This Afghan-Developed ‘Mine Kafon’ Ball Detonates Landmines At A Cheaper Cost

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The device for sweeping mines is built using low-cost material available in abundance, hence easily replaceable too.

The new mine killer device known as Mine Kafon, developed by an Afghan designer, is an expertly designed device that uses cheap materials that are easily replaceable, hence giving tremendous results.

The device is wind-powered and seems like a Hoberman sphere. The device’s weight and height match that of an average-sized man, hence replicating the effect of a man stepping on a mine.

The invention of such a device has made it possible to remove tons of landmines from Afghanistan. It is a cost-effective solution if compared with conventional methods of removing landmines. Mine Kafon removes a mine at an approximate cost of $40, whereas professional teams charge around $300-$1000 for providing an equal amount of service.  

The center of the device is a 17 kg iron casing containing its core running system. It has dozens of bamboo legs that are easy to replace at cheap costs. The end of the bamboo legs has specially designed feet made of plastic covering a larger surface area for optimum results.

The feet are made of a compliant material that could bear the effects of a mine blast. However, they get damaged while keeping the core ball safe. Mine Kafon comes with enough of these legs to roll over four landmines before its parts ask for a change.

The device’s weight is optimum, which lets it be moved by a normal breeze while also being the perfect heavy to trigger a possible landmine. The center ball contains a GPS placed at a height that mines don’t damage its body or functioning. It is used to map the covered route that allows users to keep track of the swept areas.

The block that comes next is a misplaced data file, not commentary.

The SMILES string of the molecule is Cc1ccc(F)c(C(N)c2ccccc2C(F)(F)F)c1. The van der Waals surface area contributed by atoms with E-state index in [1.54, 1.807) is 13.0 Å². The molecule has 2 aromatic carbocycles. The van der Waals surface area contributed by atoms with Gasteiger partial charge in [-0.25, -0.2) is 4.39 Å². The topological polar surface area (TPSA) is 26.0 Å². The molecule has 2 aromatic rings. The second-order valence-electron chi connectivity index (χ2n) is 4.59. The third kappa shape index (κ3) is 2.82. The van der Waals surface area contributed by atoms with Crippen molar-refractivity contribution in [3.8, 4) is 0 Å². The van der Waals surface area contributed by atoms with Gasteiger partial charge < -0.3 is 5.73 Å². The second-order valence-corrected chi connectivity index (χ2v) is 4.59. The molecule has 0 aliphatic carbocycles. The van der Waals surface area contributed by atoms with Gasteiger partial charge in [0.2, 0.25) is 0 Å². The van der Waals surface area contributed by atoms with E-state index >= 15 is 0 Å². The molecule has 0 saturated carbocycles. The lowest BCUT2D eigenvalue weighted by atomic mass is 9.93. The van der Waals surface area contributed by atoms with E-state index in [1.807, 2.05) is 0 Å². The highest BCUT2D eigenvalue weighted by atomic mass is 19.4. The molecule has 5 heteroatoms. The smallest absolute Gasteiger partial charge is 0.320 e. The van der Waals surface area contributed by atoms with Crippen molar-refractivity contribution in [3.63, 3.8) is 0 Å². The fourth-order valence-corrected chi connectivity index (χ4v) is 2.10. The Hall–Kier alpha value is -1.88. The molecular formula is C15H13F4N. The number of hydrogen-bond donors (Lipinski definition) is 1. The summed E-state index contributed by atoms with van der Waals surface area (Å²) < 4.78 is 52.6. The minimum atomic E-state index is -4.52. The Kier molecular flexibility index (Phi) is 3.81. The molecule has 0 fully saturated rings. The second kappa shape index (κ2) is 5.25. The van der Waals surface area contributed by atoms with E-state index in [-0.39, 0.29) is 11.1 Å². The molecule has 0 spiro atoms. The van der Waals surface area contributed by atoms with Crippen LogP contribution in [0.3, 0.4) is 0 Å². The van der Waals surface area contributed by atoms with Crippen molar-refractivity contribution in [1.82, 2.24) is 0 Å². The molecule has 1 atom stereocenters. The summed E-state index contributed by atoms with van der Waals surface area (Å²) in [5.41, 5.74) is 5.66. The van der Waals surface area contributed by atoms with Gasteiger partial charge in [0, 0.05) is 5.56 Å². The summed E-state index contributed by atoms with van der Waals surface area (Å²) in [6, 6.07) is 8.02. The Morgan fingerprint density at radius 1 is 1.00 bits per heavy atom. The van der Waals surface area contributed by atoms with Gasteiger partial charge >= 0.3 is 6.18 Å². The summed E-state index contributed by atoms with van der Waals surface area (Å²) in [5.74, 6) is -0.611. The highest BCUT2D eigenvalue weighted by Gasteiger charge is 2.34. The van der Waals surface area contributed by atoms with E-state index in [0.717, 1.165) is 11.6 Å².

The effective design makes mine removal far more cost-effective than before. Despite cutting the costs, the new device has also put aside the risks that mine removal professionals had to take for sweeping mines from an area.

One of the latest mine removal reports from Mine Monitor has identified 5,554 mine casualties worldwide. However, the number could increase drastically as 110 million active landmines exist across the globe at different places.

These high numbers of existing mines ask for an efficient mine removal program. However, this is not the only innovation in mine removal equipment. Another program funded by European Commission created drone technology to kill mines from the air.

In an interview with CNN, Hassani claimed the idea if this Mine Kafon ball is derived from a toy with which he used to play as a child. Hassani said, “One of them was a little rolling object that was carried by the wind. We would race them against each other in the local fields.”

He added, “Sometimes, due to the presence of landmines, they would roll off into places that elders didn’t permit us to go.”

There are masses of lands that these communities avoid going to, hence left abandoned. With the invention of new technology, it would now be possible to live in the fields with landmines, once cleared at a low-cost, using Hassani’s Mine Kafon.

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